IATA sees cheaper airfares in 2015 as airline profits rise

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The International Air Transport Association (IATA) forecasts strong profit growth for airlines in the Asia Pacific region next year which would lead to lower airfares.

IATA said airlines in the region are expected to achieve a net profit of $5 billion in 2015, up from $3.5 billion in 2014, for a 2.2-percent net profit margin. Per passenger, IATA said the net profit margin would translate to $4.30 per passenger.

“Some strengthening of cargo markets, particularly important in this manufacturing region, plus lower fuel costs, are expected to drive the moderate improvement on 2014,” it said.

In its Economic Performance of the Air Transport Industry report, IATA said airlines around the world are expected to post a collective net profit of some $19.9 billion this year, higher than the $18 billion it had projected in June, rising to $25 billion in 2015.


Lower oil prices and stronger worldwide GDP growth are the main drivers behind the improved profitability, it said.

Consumers will benefit substantially from the stronger industry performance as lower industry costs and efficiencies are passed through, IATA said.

The airline industry is highly competitive. After adjusting for inflation, average return airfares excluding taxes and surcharges are expected to fall by some 5.1 percent on 2014 levels and cargo rates are expected to fall by a slightly bigger 5.8 percent.

“The industry outlook is im “The industry outlook is improving. The global economy continues to recover and the fall in oil prices should strengthen the upturn next year. While we see airlines making $25 billion in 2015, it is important to remember that this is still just a 3.2-percent net profit margin,” said Tony Tyler, IATA’s director general and chief executive officer.

“The industry story is largely positive, but there are a number of risks in today’s global environment—political unrest, conflicts, and some weak regional economies among them. And a 3.2-percent net profit margin does not leave much room for a deterioration in the external environment before profits are hit,” he added.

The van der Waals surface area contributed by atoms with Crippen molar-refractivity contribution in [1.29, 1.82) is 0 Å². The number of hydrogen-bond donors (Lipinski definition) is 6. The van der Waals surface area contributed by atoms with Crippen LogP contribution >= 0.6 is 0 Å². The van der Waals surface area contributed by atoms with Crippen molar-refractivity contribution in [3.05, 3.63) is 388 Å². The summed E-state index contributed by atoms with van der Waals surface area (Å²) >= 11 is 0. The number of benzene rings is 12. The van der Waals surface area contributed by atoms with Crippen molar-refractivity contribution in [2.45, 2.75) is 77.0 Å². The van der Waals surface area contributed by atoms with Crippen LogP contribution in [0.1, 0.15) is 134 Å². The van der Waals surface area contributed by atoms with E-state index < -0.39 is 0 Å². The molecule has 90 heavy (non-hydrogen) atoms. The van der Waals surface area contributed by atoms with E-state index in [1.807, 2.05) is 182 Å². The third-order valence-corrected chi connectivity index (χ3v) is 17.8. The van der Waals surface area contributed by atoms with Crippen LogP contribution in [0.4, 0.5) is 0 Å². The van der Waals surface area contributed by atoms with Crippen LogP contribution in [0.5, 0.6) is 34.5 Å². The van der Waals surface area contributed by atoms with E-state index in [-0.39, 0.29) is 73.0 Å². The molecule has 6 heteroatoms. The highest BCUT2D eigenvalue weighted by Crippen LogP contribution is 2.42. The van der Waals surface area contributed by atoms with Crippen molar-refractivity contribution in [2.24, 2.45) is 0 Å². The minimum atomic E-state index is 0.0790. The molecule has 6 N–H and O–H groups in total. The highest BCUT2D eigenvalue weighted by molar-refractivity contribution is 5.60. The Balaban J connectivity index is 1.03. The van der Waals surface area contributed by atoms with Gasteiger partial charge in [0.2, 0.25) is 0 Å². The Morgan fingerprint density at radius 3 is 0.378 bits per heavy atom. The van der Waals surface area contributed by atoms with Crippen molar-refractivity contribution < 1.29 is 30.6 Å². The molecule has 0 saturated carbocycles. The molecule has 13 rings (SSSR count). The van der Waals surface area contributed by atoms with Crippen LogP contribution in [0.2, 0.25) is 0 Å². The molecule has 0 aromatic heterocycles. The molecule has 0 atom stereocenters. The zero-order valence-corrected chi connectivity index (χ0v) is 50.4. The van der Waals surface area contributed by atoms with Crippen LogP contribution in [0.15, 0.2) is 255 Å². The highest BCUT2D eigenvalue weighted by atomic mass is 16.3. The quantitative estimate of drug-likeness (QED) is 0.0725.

In the case of the Philippines, flying to member countries of the Association of Southeast Asian Nations (Asean) and other global destinations is expected to become more convenient with more airlines to choose from.

In September, the Civil Aeronautics Board (CAB) approved a series of petitions by airline companies seeking additional flights.

CAB is the government agency mandated to regulate the economic aspect of air transportation. It has supervisory powers and exercises control and jurisdiction over the country’s air carriers.

AirAsia Zest is the latest airline petitioner given an entitlement of 1,260 seats to Yangon, Myanmar.

“I am very happy with the decision of CAB to grant us 1,260 seats to Yangon, but sadly there is yet no decision on our application for Bangkok,” AirAsia Zest chief executive officer Joy Caneba said.

Earlier, Cebu Pacific (CEB), the nation’s largest low-cost carrier, started its three times a week, non-stop flights from Manila to Kuwait after CAB gave the green light for the airline to mount additional flights to five international destinations.

Starting September 9, CEB now also flies non-stop to and from Sydney four times a week.

On October 4, CEB inaugurated its thrice-a-week non-stop flights between Manila and Dammam, Saudi Arabia. Flights will depart from Manila every Monday, Thursday and Saturday at 9:55 pm, and will arrive in Dammam at 2:40 am the next day. The return flights will leave Dammam every Tuesday, Friday and Sunday at 4:10 am, and will arrive in Manila at 6:35 pm.

Meanwhile, Philippine Airlines (PAL) has also been cleared for an additional seven weekly flights to Canada. This would double PAL’s weekly flights to Canada, serving the Vancouver and Toronto routes.

The Philippines also conducted successful air negotiations with the governments of France in January, Singapore in February, and New Zealand in March.

The Philippine government is pursuing air talks as part of its open skies policy. Under Executive Order 29, airports other than the Ninoy Aquino International Airport are to be opened to accommodate more foreign traffic.

“Stronger industry performance is good news for all. It’s a highly competitive industry and consumers—travelers as well as shippers—will see lower costs in 2015 as the impact of lower oil prices kick in. And a healthy air transport sector will help governments in their overall objective to stimulate the economic growth needed to put the impact of the global financial crisis behind them at last,” said Tyler.

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